Legislation designed to collect state sales taxes already owed on Internet purchases cleared a legislative filibuster Tuesday and headed toward a final vote and an almost certain gubernatorial veto.
Following a full morning of debate, the bill (LB44) was freed from the grip of a filibuster on a 35-8 vote, clearing the 33-vote threshold required to invoke cloture and end debate.
That was followed by a 34-7 vote sending the measure to its final round of floor consideration.
Ricketts administration officials were actively engaged in the Capitol Rotunda during Tuesday's debate, talking with senators. Thirty votes ultimately would be required to enact the bill over the governor's objections.
Responding to advancement of the bill, Ricketts appeared to preview a veto message: "LB44 as advanced by the Legislature remains flawed and contains burdensome regulation and unnecessary red tape on companies doing business in Nebraska."
The bill, sponsored by Sen. Dan Watermeier of Syracuse, would raise an estimated $30 million to $40 million in annual revenue by collecting state sales taxes already owed.
That figure would be in addition to the estimated $30 million already being voluntarily collected by Amazon on purchases by Nebraskans and submitted to the state.
Gov. Pete Ricketts actively opposed the bill, arguing the state should wait for a U.S. Supreme Court decision later this year that may reverse its earlier position that states could not impose taxes on sales made by businesses with no physical presence in that state.
Watermeier's bill is patterned after a Colorado law that already has been affirmed by a more recent U.S. Circuit Court of Appeals decision.
Supporters of the measure argued that collection of Nebraska sales taxes already owed on Internet purchases would level the playing field with Main Street businesses in Nebraska that already must collect the state tax on top of their retail purchase prices.
A few senators also noted the state needs the revenue at a time when its budget is being stressed by a revenue shortfall that has led to a continuing round of budget cuts.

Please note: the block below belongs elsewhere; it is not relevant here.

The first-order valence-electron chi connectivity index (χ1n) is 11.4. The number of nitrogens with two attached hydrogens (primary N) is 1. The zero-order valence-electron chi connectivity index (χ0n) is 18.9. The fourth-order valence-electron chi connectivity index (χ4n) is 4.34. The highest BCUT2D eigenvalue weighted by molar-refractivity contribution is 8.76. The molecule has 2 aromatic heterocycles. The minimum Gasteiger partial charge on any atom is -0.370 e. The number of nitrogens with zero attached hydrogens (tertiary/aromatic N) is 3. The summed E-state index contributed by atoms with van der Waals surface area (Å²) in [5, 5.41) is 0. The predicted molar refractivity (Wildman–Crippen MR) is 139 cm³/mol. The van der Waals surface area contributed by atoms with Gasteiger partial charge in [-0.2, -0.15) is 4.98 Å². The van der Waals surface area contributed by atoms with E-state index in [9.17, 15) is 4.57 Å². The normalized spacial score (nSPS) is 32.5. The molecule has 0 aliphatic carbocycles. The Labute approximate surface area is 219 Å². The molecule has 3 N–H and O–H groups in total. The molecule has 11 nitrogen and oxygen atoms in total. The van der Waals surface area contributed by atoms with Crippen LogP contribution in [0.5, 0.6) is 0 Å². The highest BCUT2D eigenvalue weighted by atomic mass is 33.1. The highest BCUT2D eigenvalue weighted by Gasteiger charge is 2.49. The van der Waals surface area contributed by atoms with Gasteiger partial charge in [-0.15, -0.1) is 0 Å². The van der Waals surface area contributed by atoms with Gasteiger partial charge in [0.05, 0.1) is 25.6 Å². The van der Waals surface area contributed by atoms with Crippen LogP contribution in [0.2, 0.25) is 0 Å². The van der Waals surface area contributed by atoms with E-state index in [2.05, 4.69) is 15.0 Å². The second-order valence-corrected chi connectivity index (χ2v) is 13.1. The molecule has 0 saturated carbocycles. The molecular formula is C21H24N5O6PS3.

"Nebraska needs the revenue," Sen. John McCollister of Omaha said, and the measure provides "fairness for Main Street businesses."
"This is not a new tax," Watermeier stressed, but rather a tax already owed.
"It makes sure taxes that are owed are taxes that are paid," Sen. Laura Ebke of Crete said.
Internet sellers would be required to collect the tax or inform purchasers of the amount of state tax that is due.
The amended proposal includes a trigger mechanism that does not allow it to go into effect unless the Supreme Court reverses its earlier decision.
Sen. Jim Smith of Papillion argued against the bill, suggesting it creates a new reporting burden for businesses and raises "a false hope of collection."
Sen. Mike Hilgers of Lincoln said the earlier Supreme Court decision has "tied our hands" and the state should wait for the upcoming court decision before determining how to proceed.
"We are going to get clarity," he said.
Sen. Bob Krist of Omaha said the Legislature should act now instead of waiting until 2019 when the next legislative session convenes.
The bill was stuck at second-stage consideration when the Legislature adjourned last year. Watermeier offered amendments on Tuesday to ease or eliminate some of the concerns or objections that had been raised in its first go-around, and they were adopted before the bill was advanced.